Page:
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Is There An Autism Yeast
Infection Link?

By Rachel Evans

The exact cause of autism is unknown with theories ranging from the result of immunization, genetics, or a combination of both. However, latest findings have demonstrated that there may also be an autism yeast infection link.

So what does yeast have to do with autism?

Studies show that autistic children have different ‘gut flora’ when compared to non-autistic children. Generally, healthy “good” bacteria are at work throughout the digestive tract to keep the digestive system operating normally.

However, repeated doses of antibiotics (as would be prescribed, for example, for a regular childhood ear infection), or even exposure to common childhood diseases such as chicken pox, can destroy a large amount of the necessary gut flora, permitting Candida – an aggressive and opportunistic yeast infection – to grow and flourish.

Even in children who have not suffered from many common childhood diseases or who have not recently been prescribed antibiotics, there remain other ways for Candida to take hold in the body.

It is believed that general environmental factors may also be contributory factors. Exposure to toxins in the air a child breaths and the water he drinks, as well as genetic factors – for example, if a child’s mother is prone to yeast infections, this may be passed on to the child – and a diet high in sugar all open up a child to a greater risk of Candida overgrowth.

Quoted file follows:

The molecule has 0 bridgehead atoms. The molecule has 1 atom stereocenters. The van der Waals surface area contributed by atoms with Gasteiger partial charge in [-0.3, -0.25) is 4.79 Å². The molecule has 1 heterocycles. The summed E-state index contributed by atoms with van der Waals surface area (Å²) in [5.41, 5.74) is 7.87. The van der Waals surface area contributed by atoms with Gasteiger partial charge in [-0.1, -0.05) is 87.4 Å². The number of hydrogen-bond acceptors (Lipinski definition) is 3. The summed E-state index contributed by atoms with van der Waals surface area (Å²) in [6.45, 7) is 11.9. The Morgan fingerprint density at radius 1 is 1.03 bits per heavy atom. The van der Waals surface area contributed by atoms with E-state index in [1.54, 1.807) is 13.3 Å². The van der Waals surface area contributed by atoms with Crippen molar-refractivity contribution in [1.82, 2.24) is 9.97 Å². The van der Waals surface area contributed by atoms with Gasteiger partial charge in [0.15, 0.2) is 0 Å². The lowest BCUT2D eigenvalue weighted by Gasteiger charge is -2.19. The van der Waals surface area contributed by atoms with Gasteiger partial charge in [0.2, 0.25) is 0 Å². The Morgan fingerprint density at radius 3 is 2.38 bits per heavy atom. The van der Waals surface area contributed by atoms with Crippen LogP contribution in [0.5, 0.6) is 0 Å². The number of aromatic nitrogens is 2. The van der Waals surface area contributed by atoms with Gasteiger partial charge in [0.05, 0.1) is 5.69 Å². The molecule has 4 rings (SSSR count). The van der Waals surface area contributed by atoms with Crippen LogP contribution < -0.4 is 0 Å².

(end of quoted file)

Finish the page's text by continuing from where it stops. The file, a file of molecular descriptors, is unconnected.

Researchers now believe that there may be an link between autism and yeast infections which occurs when the Candida multiplies and changes the workings of the digestive tract, releasing a multitude of toxins into the body.

The brain and the rest of the body’s systems – such as the digestive system - are strongly linked. Therefore, disturbances within the digestive tract may have a direct impact on the brains functioning leading to a worsening of autism symptoms.

Get More Information on Natural Remedies for Autism and other PDDs


A study performed by researchers from the Center for the Study of Autism in Oregon treated autistic children for a yeast overgrowth. They demonstrated that once gut flora levels returned to normal, the children showed a decrease in hyperactivity and self-stimulatory behavior, as well as better eye contact and more restful sleep. There was also evidence of increased concentration and improve verbal abilities.

When treating yeast infections it is important to note that if the anti-fungal treatment is halted too early the yeast is likely to return, and it may be more aggressive, having developed some resistance to the drugs that had been used to treat it. Generally, the recommendation is for an autistic child to proceed with antifungal therapy for a minimum of six months in order to maintain improvements.

However, with use of antifungal therapy, drugs are only one half of the battle. Diet plays an important role in reducing yeast in the system, especially when it comes to sugary foods. Sugar is among the worst dietary contributors to Candida overgrowth, as yeast can flourish 200 times faster when sugar is available within the body.

So for anti-fungal treatments to be most effective it is recommended that your child follow a restricted diet that eliminated all sugars and any foods that contain yeast, which include bread products, cheese, and mushrooms.

The Autism Research Institute (ARI) founder, the late Dr. Bernard Rimland MD believed that in most cases, Candida is not the singular cause of autism. However his own research led him to conclude that a “small but significant” proportion of autistic kids – between 5% and 10% - will improve when properly treated for Candida.

For more information on whether yeast infection autism treatment is suitable for your child speak to your physican.

About the author - Rachel Evans. For information and to signup for a Free Newsletter about Autism please visit The Essential Guide to Autism